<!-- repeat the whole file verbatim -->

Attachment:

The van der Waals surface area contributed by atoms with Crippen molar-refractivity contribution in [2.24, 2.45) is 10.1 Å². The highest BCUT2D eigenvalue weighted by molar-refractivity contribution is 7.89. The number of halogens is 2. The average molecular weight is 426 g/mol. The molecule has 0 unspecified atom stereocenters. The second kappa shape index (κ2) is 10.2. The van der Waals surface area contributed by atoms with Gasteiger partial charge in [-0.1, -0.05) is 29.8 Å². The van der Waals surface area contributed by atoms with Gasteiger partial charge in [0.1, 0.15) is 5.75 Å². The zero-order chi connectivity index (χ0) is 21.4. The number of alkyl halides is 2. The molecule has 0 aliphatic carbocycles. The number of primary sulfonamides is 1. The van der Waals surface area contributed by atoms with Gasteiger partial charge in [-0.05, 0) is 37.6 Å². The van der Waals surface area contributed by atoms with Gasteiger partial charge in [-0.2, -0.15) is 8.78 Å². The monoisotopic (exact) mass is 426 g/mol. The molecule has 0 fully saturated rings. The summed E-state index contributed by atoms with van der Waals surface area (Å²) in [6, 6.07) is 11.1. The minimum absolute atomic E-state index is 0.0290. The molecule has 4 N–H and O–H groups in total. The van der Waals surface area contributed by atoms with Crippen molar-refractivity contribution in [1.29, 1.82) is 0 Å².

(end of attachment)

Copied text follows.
The van der Waals surface area contributed by atoms with Crippen molar-refractivity contribution in [2.24, 2.45) is 10.1 Å². The highest BCUT2D eigenvalue weighted by molar-refractivity contribution is 7.89. The number of halogens is 2. The average molecular weight is 426 g/mol. The molecule has 0 unspecified atom stereocenters. The second kappa shape index (κ2) is 10.2. The van der Waals surface area contributed by atoms with Gasteiger partial charge in [-0.1, -0.05) is 29.8 Å². The van der Waals surface area contributed by atoms with Gasteiger partial charge in [0.1, 0.15) is 5.75 Å². The zero-order chi connectivity index (χ0) is 21.4. The number of alkyl halides is 2. The molecule has 0 aliphatic carbocycles. The number of primary sulfonamides is 1. The van der Waals surface area contributed by atoms with Gasteiger partial charge in [-0.05, 0) is 37.6 Å². The van der Waals surface area contributed by atoms with Gasteiger partial charge in [-0.2, -0.15) is 8.78 Å². The monoisotopic (exact) mass is 426 g/mol. The molecule has 0 fully saturated rings. The summed E-state index contributed by atoms with van der Waals surface area (Å²) in [6, 6.07) is 11.1. The minimum absolute atomic E-state index is 0.0290. The molecule has 4 N–H and O–H groups in total. The van der Waals surface area contributed by atoms with Crippen molar-refractivity contribution in [1.29, 1.82) is 0 Å².